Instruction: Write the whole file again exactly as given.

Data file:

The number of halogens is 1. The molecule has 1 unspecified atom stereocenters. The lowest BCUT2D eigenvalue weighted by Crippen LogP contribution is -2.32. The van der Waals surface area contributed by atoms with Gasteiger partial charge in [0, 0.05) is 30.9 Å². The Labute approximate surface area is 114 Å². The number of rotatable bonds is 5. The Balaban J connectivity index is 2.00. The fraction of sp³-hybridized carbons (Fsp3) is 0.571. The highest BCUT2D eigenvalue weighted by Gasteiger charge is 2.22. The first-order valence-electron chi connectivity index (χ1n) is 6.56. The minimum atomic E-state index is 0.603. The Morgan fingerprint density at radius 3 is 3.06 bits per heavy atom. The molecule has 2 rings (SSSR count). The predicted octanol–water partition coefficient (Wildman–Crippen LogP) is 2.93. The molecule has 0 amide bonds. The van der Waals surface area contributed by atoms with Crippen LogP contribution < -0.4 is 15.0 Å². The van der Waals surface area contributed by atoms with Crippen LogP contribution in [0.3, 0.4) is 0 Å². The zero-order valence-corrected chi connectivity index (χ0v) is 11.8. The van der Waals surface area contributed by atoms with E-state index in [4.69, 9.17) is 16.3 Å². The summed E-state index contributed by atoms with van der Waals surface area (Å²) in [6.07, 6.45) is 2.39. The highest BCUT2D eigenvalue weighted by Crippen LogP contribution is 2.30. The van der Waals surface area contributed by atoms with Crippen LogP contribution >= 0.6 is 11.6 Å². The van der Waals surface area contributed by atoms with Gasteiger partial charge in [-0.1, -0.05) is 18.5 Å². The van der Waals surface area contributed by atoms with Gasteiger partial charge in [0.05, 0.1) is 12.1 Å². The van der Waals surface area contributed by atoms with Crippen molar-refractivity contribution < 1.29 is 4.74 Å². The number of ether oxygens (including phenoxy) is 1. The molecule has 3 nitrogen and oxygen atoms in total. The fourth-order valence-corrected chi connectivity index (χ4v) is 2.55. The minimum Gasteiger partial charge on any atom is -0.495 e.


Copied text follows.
The number of halogens is 1. The molecule has 1 unspecified atom stereocenters. The lowest BCUT2D eigenvalue weighted by Crippen LogP contribution is -2.32. The van der Waals surface area contributed by atoms with Gasteiger partial charge in [0, 0.05) is 30.9 Å². The Labute approximate surface area is 114 Å². The number of rotatable bonds is 5. The Balaban J connectivity index is 2.00. The fraction of sp³-hybridized carbons (Fsp3) is 0.571. The highest BCUT2D eigenvalue weighted by Gasteiger charge is 2.22. The first-order valence-electron chi connectivity index (χ1n) is 6.56. The minimum atomic E-state index is 0.603. The Morgan fingerprint density at radius 3 is 3.06 bits per heavy atom. The molecule has 2 rings (SSSR count). The predicted octanol–water partition coefficient (Wildman–Crippen LogP) is 2.93. The molecule has 0 amide bonds. The van der Waals surface area contributed by atoms with Crippen LogP contribution < -0.4 is 15.0 Å². The van der Waals surface area contributed by atoms with Crippen LogP contribution in [0.3, 0.4) is 0 Å². The zero-order valence-corrected chi connectivity index (χ0v) is 11.8. The van der Waals surface area contributed by atoms with E-state index in [4.69, 9.17) is 16.3 Å². The summed E-state index contributed by atoms with van der Waals surface area (Å²) in [6.07, 6.45) is 2.39. The highest BCUT2D eigenvalue weighted by Crippen LogP contribution is 2.30. The van der Waals surface area contributed by atoms with Crippen LogP contribution >= 0.6 is 11.6 Å². The van der Waals surface area contributed by atoms with Gasteiger partial charge in [-0.1, -0.05) is 18.5 Å². The van der Waals surface area contributed by atoms with Gasteiger partial charge in [0.05, 0.1) is 12.1 Å². The van der Waals surface area contributed by atoms with Crippen molar-refractivity contribution < 1.29 is 4.74 Å². The number of ether oxygens (including phenoxy) is 1. The molecule has 3 nitrogen and oxygen atoms in total. The fourth-order valence-corrected chi connectivity index (χ4v) is 2.55. The minimum Gasteiger partial charge on any atom is -0.495 e.